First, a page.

SHAWINIGAN, Que. — This is not a post about debating the appropriateness of a First Nations-themed mascot and sports logo, honestly.
It's either a tribute to Canadian politesse or a commentary on Canadian deference to authority that the Cataractes logo, mascot and the use of the Tomahawk Chop chant after the host team scores have escaped commentary during the MasterCard Memorial Cup.
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The Cataractes nickname literally translates to "waterfalls." Yet the Memorial Cup champions' crest is a caricature of an Indian chief and the mascot is named "Thomas Hawk," abbreviated to Tomahawk. The team also sells foam headdresses in its merchandise store and has a human mascot, a native person who wears warpaint, headdress, fringed jersey and leggings. There is also a statue of an Indian in one corner of the arena, although the banners for retired sweaters hide it from the press gallery.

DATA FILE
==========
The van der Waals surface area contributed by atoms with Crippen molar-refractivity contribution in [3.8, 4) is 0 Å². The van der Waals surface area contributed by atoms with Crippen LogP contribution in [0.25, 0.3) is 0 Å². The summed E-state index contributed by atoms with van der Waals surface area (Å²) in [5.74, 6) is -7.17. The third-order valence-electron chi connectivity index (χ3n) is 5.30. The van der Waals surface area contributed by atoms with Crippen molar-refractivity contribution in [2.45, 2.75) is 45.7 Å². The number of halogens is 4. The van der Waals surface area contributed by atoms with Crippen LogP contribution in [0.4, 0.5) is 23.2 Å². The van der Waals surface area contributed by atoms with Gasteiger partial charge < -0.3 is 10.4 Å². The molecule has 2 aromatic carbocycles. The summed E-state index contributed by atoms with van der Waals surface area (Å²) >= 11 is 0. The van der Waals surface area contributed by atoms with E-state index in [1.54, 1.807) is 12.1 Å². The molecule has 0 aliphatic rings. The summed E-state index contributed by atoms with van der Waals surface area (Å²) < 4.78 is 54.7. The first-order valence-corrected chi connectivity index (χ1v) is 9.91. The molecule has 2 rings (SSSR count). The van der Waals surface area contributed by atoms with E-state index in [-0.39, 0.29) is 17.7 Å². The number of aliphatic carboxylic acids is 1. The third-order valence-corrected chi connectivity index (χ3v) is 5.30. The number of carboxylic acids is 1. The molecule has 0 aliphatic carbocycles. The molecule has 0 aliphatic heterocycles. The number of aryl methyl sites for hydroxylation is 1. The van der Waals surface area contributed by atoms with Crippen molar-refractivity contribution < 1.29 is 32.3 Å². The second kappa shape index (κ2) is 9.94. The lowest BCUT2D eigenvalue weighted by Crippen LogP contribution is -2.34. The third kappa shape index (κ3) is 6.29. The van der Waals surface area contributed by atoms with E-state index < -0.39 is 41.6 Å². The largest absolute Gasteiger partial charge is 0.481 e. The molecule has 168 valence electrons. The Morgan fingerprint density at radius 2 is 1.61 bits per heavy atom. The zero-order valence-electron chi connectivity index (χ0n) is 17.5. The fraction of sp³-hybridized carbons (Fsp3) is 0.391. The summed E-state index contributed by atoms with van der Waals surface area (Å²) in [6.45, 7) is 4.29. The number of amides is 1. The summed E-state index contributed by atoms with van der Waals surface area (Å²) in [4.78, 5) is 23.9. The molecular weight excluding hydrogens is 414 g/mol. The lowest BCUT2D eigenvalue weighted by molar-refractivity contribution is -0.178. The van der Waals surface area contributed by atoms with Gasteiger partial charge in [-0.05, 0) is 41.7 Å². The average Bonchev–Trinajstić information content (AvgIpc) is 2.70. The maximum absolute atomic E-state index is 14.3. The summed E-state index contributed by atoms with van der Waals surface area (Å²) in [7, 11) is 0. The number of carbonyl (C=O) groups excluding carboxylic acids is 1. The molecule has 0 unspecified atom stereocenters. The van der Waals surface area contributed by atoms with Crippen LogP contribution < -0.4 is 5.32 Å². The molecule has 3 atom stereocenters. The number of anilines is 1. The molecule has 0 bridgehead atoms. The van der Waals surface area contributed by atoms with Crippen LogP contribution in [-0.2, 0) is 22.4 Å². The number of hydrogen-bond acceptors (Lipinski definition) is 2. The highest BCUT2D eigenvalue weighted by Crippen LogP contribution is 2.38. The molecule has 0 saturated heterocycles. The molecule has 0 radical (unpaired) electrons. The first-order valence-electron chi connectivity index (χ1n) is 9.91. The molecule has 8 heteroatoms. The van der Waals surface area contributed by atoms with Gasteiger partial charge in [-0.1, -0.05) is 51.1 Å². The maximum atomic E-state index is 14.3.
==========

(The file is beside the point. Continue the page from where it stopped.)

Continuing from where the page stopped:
As Terry Jones noted early in the tournament: "Yup. In 2012." And that was about the last time any out-of-town journalist said anything about it for publication. Ask a local citizen about it and they'll simply point out the Cats' logo is similar to a city emblem used in Shawinigan, which is not far from the Atimamekw nation. Other questions of how this has gone over, though, tend to draw little answer.